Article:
EU’s New Industrial Strategy: Much To Like, but Some Concerns

March 11, 2020

(Ed. Note: The “Innovation Fact of the Week” appears as a regular feature in each edition of ITIF’s weekly email newsletter. Sign up today.)

There is much to like in the European Commission’s newly released Industrial Strategy for Europe, especially as it recognizes the need for more competitive advanced-technology industries and stronger efforts to push back against unfair foreign trade practices. The document gets many things right, recognizing, among other things:

  1. The need for smart intellectual property policies as “essential to help all companies to grow, create jobs and to protect and develop what makes them unique and competitive”;
  2. The fact that “the digital sector will also contribute to the European Green Deal, both as a source of clean technology solutions and by reducing its own carbon footprint”;
  3. The need to push back more strongly against foreign abusive trade practices, such as by exploring “how best to strengthen anti-subsidies mechanisms,” emphasizing the lack of reciprocity in procurement markets and EU funding, and the need for stronger foreign investment screening and advancing tools such as the International Procurement Instrument;
  4. That supporting industrial alliances and industry roadmaps will be important tools;
  5. That, “[if] Europe wants to lead the twin transitions, the Industrial Strategy has to be an industrial innovation strategy at heart";
  6. The focus on climate, particularly the support of clean energy innovation; and
  7. That scalability is key in a digitalized economy and thereby can strengthen the digital single market.

Overall, these are all forward-looking and important positions for the Commission to adopt. However, the document could be strengthened in a number of ways.

First, the Commission defines the challenge Europe faces too narrowly around “digital leadership.” Given the importance of a wide range of advanced technology industries to Europe, the focus instead should be on advanced industry leadership in many sectors and technologies, not just digital.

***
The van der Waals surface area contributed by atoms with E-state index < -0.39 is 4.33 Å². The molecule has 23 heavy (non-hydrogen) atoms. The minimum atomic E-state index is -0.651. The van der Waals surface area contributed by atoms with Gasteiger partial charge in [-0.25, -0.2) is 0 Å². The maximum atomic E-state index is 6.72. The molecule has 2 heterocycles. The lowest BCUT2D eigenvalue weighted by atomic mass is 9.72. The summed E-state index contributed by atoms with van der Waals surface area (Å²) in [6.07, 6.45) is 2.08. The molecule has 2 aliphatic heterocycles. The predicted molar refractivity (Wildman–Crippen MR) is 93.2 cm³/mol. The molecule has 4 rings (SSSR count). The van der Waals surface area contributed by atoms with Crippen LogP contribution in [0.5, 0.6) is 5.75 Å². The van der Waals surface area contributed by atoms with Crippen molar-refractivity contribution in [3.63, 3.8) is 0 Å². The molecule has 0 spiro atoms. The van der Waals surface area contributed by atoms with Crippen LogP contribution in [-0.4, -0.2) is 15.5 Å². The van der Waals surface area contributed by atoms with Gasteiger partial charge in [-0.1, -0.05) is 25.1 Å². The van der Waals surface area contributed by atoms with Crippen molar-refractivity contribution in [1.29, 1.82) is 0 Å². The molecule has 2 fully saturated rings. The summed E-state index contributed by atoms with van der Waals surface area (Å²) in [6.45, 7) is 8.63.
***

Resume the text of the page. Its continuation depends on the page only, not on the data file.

Second, the document focuses on EU sovereignty rather “allied nation” sovereignty. It states that “Europe’s strategic autonomy is about reducing dependence on others for things we need the most: critical materials and technologies, food, infrastructure, security and other strategic areas.” But this is contradicting the strategy’s language that asserts Europe’s commitment to free trade and global innovation. The report could square that circle if it called out the elephant in the room—China. It is China, with its vast array of destructive innovation mercantilist tools, that is the major threat to EU sovereignty, prosperity, and security. As such, Europe’s focus should be on “allied sovereignty,” not its own interests in isolation from others’. For example, the United States is not seeking to create its own 5G equipment industry to counter China; rather, it is looking at how to boost European players. Europe should adopt the same approach for other industries, especially the Internet and software (including social media and cloud computing) where the United States is strong.

Neither Europe or the United States is big enough to be competitive against China in every technology and industry. We will need to work cooperatively for that to happen. However, while the Commission’s proposed industrial strategy focuses on areas where the EU can still lead, such as robotics and microelectronics, attempts to strive for “sovereignty” will backfire by leading to unsustainable business models, higher prices for ordinary citizens, and a more fragile economy in the long run. To gain comparative advantage, the EU is right to focus on where it has strong incumbent strengths, but it should trade with its allies in the many areas where that is mutually beneficial.

Third, while the report rightly talks about being tougher to confront unfair foreign trade practices, European policymakers should acknowledge that it is China that is the major threat, and absent a close alliance with the United States and Japan, the EU likely will not be able to generate the political will to challenge Chinese practices on its own. As it has in the past, China will retaliate against EU companies, and, as they have done in the past, member states will pressure the Commission to back down on taking strong actions such as bringing WTO cases, which will enable the continued erosion of Europe’s advanced-industry competitiveness.